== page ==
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Fastest woman in Britain Dina Asher-Smith becomes Barbie's new Olympic 'Shero' to celebrate International Women's Day

The fastest woman in British history has been made into a Barbie doll to celebrate International Women's Day.

Dina Asher-Smith, a champion sprinter from Orpington, hopes the doll will tackle the 'Dream Gap' many girls face.

Dina Asher-Smith with the doll Picture: @dinaashersmith (30685647)
Dina Asher-Smith with the doll Picture: @dinaashersmith (30685647)

Mattel, the dolls manufacturer, designed the toy as a way to highlight female role models, remove barriers to girl's dreams and help them realise they can be just as capable as men.

Miss Asher-Smith is the embodiment of this message, as she achieved the British record for the 100 and 200-meter sprints in 2019, at 10.83 seconds and 21.88 seconds respectively.

Acting as Mattel's new 'Shero', the runner hopes she can be an example to girls, encouraging them to strive for their dreams.

She added: “I’m so proud to have my own one-of-a-kind Dina Barbie doll. It’s an honour to work with Barbie as a ‘Shero’ and work together to inspire future champions.

“Growing up, sportswomen were less visible in the media and there is still a gap when it comes to women’s sports, which is why representation is so important.

Dina Asher-Smith's Barbie 'Shero' doll Picture: @dinaashersmith
Dina Asher-Smith's Barbie 'Shero' doll Picture: @dinaashersmith

"For Barbie to champion female athletes and different sports shows future generations that anything is possible. I hope little girls will see my doll and be inspired to take up and continue to enjoy sports."

The running champion is not the only sportswoman having her likeness honoured. Champions from across Europe will stand with the Dina doll, such as French football captain Amandine Henry, Paralympic swimming champion Sumeyye Boyacı and European junior surfing champion Teresa Bonvalot.

Miss Asher-Smith said she was taken aback by how much the doll resembled her, down to the skin tone, muscle tone, jewellery and hair braids.

The doll's running outfit is modelled on the one Miss Asher-Smith wore when she won a gold medal at the World Athletics Championships.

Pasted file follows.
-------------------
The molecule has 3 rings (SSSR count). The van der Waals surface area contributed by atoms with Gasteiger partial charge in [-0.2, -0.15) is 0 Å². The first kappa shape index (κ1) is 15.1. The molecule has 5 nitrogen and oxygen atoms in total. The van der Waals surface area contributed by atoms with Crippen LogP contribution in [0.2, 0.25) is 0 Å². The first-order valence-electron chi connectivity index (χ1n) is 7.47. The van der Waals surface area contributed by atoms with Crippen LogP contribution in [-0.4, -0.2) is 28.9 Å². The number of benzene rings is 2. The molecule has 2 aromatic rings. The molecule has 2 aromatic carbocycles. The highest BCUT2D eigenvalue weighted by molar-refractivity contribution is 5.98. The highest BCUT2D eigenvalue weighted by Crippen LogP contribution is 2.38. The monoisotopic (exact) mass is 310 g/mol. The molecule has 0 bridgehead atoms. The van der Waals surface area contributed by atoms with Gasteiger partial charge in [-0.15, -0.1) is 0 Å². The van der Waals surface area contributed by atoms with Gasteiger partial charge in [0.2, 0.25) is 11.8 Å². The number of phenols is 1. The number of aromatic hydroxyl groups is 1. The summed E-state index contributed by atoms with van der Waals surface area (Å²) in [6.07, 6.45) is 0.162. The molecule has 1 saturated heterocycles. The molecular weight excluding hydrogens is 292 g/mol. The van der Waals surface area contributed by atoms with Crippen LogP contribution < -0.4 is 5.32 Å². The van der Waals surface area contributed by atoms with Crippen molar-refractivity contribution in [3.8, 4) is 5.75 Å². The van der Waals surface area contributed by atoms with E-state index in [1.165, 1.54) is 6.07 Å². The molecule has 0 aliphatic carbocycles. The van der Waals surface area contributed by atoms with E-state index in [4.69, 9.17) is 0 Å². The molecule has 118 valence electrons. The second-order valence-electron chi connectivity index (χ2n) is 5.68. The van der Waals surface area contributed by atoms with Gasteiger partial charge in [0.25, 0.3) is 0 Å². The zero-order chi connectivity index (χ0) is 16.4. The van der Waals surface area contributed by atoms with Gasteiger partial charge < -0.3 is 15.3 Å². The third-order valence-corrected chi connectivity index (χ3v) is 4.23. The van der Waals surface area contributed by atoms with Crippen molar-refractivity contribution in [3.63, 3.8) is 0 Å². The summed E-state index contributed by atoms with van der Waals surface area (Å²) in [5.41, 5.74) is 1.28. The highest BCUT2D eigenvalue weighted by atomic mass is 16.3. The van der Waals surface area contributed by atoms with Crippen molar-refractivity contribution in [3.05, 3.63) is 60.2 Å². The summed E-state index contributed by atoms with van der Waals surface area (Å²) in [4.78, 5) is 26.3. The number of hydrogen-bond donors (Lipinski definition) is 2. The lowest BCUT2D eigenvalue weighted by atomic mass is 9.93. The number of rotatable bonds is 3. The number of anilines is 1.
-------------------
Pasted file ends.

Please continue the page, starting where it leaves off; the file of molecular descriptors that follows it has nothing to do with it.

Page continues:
She believes these details on appearance matter because it is important for young girls to see all aspects of femininity and see themselves in their toys.

She said on her Instagram page: "So it’s finally out... @barbie have made me into a one-of-a-kind Shero doll.

"When I was told they wanted to make me into a Barbie doll I honestly screamed, jumped up and down and ran around my house lol!!!

"And then what made me even happier, was that Barbie went to lengths to capture the doll in my exact likeness - ranging from skin tone to hair texture, muscle tone to spike details, lashes to strong brows and even included my jewellery.

"The level of detail and care was incredible. I want to say a humongous thank you to the entire Barbie team for this effort and honour.

"When I was growing up there wasn’t many dolls that looked like me full stop, let alone one that represented what I wanted to be without compromising musculature and smaller features of self expression. This is may seem quite small but positively showcasing accurate images of sportswomen is so important. It has the potential to shape young people’s perception of us, sport and as a result themselves and their own futures.


"Thanks @barbie. I’m so happy - I never envisaged being a Barbie doll this is going straight into my trophy cabinet ♥️ #BarbieRoleModels"

International women's day is on Sunday and celebrates women world-wide.

Read more: All the latest news from Kent

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